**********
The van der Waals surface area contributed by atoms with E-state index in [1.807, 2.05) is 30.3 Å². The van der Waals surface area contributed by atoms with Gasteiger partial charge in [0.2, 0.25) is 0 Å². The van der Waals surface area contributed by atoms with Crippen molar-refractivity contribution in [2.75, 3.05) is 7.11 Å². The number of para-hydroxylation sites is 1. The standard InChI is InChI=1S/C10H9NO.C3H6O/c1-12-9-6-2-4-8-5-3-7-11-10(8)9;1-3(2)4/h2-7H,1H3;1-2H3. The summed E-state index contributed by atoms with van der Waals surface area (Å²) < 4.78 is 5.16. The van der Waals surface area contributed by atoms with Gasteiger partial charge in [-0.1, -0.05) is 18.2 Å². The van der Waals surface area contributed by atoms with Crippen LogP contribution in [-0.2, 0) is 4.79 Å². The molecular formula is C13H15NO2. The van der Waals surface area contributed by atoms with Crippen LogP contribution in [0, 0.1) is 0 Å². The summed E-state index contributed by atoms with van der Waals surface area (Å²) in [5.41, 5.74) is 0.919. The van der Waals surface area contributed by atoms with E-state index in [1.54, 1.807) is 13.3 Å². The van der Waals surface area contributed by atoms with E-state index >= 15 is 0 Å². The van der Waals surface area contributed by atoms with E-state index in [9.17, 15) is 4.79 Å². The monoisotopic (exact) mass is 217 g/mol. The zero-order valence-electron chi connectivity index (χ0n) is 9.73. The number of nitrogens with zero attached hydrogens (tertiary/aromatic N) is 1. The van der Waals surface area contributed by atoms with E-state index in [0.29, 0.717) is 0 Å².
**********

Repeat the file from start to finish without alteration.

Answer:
The van der Waals surface area contributed by atoms with E-state index in [1.807, 2.05) is 30.3 Å². The van der Waals surface area contributed by atoms with Gasteiger partial charge in [0.2, 0.25) is 0 Å². The van der Waals surface area contributed by atoms with Crippen molar-refractivity contribution in [2.75, 3.05) is 7.11 Å². The number of para-hydroxylation sites is 1. The standard InChI is InChI=1S/C10H9NO.C3H6O/c1-12-9-6-2-4-8-5-3-7-11-10(8)9;1-3(2)4/h2-7H,1H3;1-2H3. The summed E-state index contributed by atoms with van der Waals surface area (Å²) < 4.78 is 5.16. The van der Waals surface area contributed by atoms with Gasteiger partial charge in [-0.1, -0.05) is 18.2 Å². The van der Waals surface area contributed by atoms with Crippen LogP contribution in [-0.2, 0) is 4.79 Å². The molecular formula is C13H15NO2. The van der Waals surface area contributed by atoms with Crippen LogP contribution in [0, 0.1) is 0 Å². The summed E-state index contributed by atoms with van der Waals surface area (Å²) in [5.41, 5.74) is 0.919. The van der Waals surface area contributed by atoms with E-state index in [1.54, 1.807) is 13.3 Å². The van der Waals surface area contributed by atoms with E-state index >= 15 is 0 Å². The van der Waals surface area contributed by atoms with E-state index in [9.17, 15) is 4.79 Å². The monoisotopic (exact) mass is 217 g/mol. The zero-order valence-electron chi connectivity index (χ0n) is 9.73. The number of nitrogens with zero attached hydrogens (tertiary/aromatic N) is 1. The van der Waals surface area contributed by atoms with E-state index in [0.29, 0.717) is 0 Å².